There is one on every corner and they all look more or less the same.
By Steve Moran
I am sitting in my backyard writing this on the afternoon of July 3rd. In Sacramento and a number of other places — at least in California — selling “safe and sane” fireworks is, for 10 days, a huge, huge business. They are way more prolific than even Starbucks.
Only not-for-profits are allowed to sell fireworks and only for a few days leading up to Independence Day. And it is crazy stuff. You can spend as little as a buck for something not very entertaining. The price goes all the way up to $500 or $600 for a huge neighborhood pack.
Just About The Same
Driving around and seeing them on every corner made me realize that fireworks stands and senior living are just about the same . . .
There is one on every corner and they all look more or less the same . . .
Now hear me out.
At least in my area, there appear to be just three brands of fireworks being sold. TNT, Phantom, and Black Cat. And in doing a bit of reconnaissance at competing stands, they mostly sell the same thing. Though I am sure that if you were to talk to experts from TNT or Phantom they would be able to tell you the fine points of why they are different.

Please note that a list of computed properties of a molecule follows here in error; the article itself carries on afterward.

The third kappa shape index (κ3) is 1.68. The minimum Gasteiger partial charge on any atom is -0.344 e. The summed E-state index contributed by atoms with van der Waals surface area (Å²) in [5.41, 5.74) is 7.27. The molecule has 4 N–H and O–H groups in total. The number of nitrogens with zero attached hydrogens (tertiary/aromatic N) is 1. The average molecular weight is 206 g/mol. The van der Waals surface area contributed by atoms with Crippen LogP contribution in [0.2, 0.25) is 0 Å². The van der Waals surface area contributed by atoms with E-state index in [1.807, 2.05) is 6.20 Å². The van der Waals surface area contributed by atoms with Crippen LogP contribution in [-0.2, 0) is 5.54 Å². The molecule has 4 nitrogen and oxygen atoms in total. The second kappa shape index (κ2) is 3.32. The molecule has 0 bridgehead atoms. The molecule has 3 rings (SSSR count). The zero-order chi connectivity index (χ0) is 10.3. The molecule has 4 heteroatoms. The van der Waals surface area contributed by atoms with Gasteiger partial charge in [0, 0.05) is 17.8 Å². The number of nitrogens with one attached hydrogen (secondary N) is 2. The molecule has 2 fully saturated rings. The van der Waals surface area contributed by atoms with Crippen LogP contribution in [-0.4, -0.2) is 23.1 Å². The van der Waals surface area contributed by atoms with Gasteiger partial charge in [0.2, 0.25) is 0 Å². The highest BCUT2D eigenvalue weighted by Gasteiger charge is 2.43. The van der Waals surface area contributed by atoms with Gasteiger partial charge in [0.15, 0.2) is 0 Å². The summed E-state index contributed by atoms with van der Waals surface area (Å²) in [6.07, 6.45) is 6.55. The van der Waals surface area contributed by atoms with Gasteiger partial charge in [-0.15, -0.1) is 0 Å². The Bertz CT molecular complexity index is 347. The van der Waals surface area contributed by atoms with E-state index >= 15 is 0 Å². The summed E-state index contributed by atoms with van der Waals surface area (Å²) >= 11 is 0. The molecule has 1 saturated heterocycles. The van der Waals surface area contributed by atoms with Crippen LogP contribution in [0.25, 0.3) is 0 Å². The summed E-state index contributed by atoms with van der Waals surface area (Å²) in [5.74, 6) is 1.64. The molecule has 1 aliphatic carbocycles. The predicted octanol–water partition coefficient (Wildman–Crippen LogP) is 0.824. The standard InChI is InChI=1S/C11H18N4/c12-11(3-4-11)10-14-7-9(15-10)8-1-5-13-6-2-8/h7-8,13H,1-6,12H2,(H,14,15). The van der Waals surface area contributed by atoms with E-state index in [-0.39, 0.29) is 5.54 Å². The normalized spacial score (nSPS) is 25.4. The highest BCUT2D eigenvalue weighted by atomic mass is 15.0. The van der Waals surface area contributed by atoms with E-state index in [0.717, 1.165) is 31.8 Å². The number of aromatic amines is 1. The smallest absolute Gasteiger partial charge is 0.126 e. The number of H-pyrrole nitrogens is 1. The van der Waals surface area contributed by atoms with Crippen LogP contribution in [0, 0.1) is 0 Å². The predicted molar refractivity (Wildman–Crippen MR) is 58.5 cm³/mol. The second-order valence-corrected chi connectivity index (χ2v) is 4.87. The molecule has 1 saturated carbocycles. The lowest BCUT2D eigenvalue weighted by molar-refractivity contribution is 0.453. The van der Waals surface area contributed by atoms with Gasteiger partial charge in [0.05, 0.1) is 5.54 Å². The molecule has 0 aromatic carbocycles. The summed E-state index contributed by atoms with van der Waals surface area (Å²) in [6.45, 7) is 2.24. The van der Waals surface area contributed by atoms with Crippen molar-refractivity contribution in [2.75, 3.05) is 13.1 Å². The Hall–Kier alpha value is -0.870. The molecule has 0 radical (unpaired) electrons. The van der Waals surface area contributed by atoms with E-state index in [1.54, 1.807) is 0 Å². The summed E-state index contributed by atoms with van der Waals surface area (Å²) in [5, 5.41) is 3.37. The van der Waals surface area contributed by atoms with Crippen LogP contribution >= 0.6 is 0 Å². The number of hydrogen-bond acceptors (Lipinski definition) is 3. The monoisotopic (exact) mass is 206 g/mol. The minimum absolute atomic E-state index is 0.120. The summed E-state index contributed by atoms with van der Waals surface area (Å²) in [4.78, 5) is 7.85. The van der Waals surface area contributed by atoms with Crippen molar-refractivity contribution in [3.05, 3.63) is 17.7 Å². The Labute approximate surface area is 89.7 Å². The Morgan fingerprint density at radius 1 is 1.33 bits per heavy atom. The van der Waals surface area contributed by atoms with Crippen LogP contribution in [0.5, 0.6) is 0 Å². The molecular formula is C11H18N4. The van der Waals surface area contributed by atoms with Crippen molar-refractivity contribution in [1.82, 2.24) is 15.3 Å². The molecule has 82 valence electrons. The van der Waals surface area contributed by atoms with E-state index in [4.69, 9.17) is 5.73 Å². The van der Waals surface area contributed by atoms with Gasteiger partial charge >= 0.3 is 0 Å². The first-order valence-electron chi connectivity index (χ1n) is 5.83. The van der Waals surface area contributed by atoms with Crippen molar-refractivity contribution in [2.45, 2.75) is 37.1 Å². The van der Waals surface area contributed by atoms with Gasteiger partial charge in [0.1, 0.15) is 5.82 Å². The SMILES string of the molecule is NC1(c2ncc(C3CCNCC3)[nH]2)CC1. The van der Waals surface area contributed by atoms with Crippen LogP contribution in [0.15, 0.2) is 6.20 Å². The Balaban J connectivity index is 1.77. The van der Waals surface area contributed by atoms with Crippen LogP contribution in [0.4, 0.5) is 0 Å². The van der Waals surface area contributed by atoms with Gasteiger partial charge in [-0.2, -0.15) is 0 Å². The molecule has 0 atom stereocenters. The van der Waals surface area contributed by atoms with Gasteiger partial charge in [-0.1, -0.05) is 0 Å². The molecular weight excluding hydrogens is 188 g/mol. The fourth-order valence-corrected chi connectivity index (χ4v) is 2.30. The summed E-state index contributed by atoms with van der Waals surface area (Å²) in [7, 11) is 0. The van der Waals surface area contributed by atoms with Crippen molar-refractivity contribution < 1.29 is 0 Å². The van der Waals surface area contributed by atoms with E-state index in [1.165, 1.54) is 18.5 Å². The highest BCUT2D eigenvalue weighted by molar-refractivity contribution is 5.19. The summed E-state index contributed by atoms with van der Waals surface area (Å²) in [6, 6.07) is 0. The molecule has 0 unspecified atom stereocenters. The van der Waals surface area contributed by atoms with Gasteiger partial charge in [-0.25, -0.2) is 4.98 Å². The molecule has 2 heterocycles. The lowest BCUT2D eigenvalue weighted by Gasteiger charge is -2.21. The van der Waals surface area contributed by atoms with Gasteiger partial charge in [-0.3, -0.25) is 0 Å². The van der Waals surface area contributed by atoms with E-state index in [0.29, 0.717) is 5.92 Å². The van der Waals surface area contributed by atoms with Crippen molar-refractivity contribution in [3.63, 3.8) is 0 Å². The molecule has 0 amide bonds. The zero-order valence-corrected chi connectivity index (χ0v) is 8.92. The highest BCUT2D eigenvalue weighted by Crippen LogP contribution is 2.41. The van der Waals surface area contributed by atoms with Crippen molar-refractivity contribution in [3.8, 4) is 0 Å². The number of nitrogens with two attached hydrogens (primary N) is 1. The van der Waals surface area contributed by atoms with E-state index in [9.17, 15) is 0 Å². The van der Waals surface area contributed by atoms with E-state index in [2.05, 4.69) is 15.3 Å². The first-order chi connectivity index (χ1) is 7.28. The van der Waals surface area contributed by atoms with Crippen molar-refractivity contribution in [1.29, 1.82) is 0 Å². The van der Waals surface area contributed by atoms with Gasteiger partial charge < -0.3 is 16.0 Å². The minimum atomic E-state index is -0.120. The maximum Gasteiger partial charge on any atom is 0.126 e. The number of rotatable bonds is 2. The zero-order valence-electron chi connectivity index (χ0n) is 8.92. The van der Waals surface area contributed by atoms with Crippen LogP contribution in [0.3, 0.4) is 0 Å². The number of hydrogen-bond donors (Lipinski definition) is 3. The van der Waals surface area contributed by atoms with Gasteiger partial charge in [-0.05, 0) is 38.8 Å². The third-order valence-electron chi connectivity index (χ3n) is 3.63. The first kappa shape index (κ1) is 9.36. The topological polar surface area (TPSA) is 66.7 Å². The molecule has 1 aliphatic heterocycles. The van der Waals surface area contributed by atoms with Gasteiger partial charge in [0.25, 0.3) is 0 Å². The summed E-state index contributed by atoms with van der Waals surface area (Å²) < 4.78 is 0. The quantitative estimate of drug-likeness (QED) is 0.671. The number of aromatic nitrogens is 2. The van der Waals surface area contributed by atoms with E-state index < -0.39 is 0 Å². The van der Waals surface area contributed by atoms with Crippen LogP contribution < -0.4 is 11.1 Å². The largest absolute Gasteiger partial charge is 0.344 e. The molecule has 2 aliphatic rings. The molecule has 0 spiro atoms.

Though senior living has more brands, in reality, the differences are pretty subtle.
There Are Differences . . .
When it comes to fireworks, there are three ways they compete . . .
The biggest single advantage is having the right location where there is a huge amount of traffic.
Then because each of the stands supports some kind of not-for-profit . . . often scouts or sports teams . . . the size of their network and influence is likely the most important thing.
As you get closer to the last day of operations sometimes you will see some discounting, which might get you a better show at a lower cost, or it might just get you fireworks that no one wants.
See . . . just like senior living.
One Final Difference
I don’t actually know if this is true but there is one other way they may compete and that is with amazing customer service. The two booths I stopped at had very friendly parents selling wares, but I was not blown away . . . this is not a criticism, but I am thinking that a booth could actually create some kind of experience that would draw in new customers and create repeat customers and become a “word of mouth” fireworks juggernaut.
What do you think?